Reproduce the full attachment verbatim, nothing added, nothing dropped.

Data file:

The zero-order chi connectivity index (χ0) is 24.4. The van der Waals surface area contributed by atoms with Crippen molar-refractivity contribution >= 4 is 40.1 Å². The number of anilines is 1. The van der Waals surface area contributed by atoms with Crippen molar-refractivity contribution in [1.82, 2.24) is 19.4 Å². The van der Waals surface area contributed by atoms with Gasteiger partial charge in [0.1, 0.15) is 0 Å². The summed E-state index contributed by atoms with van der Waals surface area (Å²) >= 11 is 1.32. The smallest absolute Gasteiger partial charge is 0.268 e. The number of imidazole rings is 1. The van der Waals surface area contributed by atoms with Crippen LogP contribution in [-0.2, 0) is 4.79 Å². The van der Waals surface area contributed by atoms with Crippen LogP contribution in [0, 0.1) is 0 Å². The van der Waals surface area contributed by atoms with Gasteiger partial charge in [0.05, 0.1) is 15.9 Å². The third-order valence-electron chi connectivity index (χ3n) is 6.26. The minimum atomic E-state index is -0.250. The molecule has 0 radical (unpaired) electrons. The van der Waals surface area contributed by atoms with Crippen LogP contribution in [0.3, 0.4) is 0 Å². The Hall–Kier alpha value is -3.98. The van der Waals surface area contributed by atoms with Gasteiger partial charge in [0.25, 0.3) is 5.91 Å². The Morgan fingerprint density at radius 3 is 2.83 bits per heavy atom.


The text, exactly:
The zero-order chi connectivity index (χ0) is 24.4. The van der Waals surface area contributed by atoms with Crippen molar-refractivity contribution >= 4 is 40.1 Å². The number of anilines is 1. The van der Waals surface area contributed by atoms with Crippen molar-refractivity contribution in [1.82, 2.24) is 19.4 Å². The van der Waals surface area contributed by atoms with Gasteiger partial charge in [0.1, 0.15) is 0 Å². The summed E-state index contributed by atoms with van der Waals surface area (Å²) >= 11 is 1.32. The smallest absolute Gasteiger partial charge is 0.268 e. The number of imidazole rings is 1. The van der Waals surface area contributed by atoms with Crippen LogP contribution in [-0.2, 0) is 4.79 Å². The van der Waals surface area contributed by atoms with Crippen LogP contribution in [0, 0.1) is 0 Å². The van der Waals surface area contributed by atoms with Gasteiger partial charge in [0.05, 0.1) is 15.9 Å². The third-order valence-electron chi connectivity index (χ3n) is 6.26. The minimum atomic E-state index is -0.250. The molecule has 0 radical (unpaired) electrons. The van der Waals surface area contributed by atoms with Crippen LogP contribution in [0.3, 0.4) is 0 Å². The Hall–Kier alpha value is -3.98. The van der Waals surface area contributed by atoms with Gasteiger partial charge in [0.25, 0.3) is 5.91 Å². The Morgan fingerprint density at radius 3 is 2.83 bits per heavy atom.